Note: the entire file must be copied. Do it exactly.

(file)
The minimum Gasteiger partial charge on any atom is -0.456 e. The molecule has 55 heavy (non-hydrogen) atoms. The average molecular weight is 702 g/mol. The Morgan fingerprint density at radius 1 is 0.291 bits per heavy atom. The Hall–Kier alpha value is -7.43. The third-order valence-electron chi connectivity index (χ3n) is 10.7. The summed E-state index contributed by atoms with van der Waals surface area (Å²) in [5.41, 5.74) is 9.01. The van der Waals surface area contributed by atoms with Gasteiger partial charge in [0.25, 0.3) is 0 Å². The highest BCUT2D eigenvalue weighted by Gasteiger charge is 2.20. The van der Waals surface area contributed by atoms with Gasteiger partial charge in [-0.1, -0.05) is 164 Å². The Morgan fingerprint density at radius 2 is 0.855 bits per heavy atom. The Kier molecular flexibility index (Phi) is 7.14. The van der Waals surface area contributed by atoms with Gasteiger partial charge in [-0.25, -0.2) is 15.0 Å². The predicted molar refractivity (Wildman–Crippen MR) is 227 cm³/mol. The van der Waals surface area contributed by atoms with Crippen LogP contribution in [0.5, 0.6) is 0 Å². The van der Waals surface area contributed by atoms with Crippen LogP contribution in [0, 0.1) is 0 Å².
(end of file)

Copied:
The minimum Gasteiger partial charge on any atom is -0.456 e. The molecule has 55 heavy (non-hydrogen) atoms. The average molecular weight is 702 g/mol. The Morgan fingerprint density at radius 1 is 0.291 bits per heavy atom. The Hall–Kier alpha value is -7.43. The third-order valence-electron chi connectivity index (χ3n) is 10.7. The summed E-state index contributed by atoms with van der Waals surface area (Å²) in [5.41, 5.74) is 9.01. The van der Waals surface area contributed by atoms with Gasteiger partial charge in [0.25, 0.3) is 0 Å². The highest BCUT2D eigenvalue weighted by Gasteiger charge is 2.20. The van der Waals surface area contributed by atoms with Gasteiger partial charge in [-0.1, -0.05) is 164 Å². The Morgan fingerprint density at radius 2 is 0.855 bits per heavy atom. The Kier molecular flexibility index (Phi) is 7.14. The van der Waals surface area contributed by atoms with Gasteiger partial charge in [-0.25, -0.2) is 15.0 Å². The predicted molar refractivity (Wildman–Crippen MR) is 227 cm³/mol. The van der Waals surface area contributed by atoms with Crippen LogP contribution in [0.5, 0.6) is 0 Å². The van der Waals surface area contributed by atoms with Crippen LogP contribution in [0, 0.1) is 0 Å².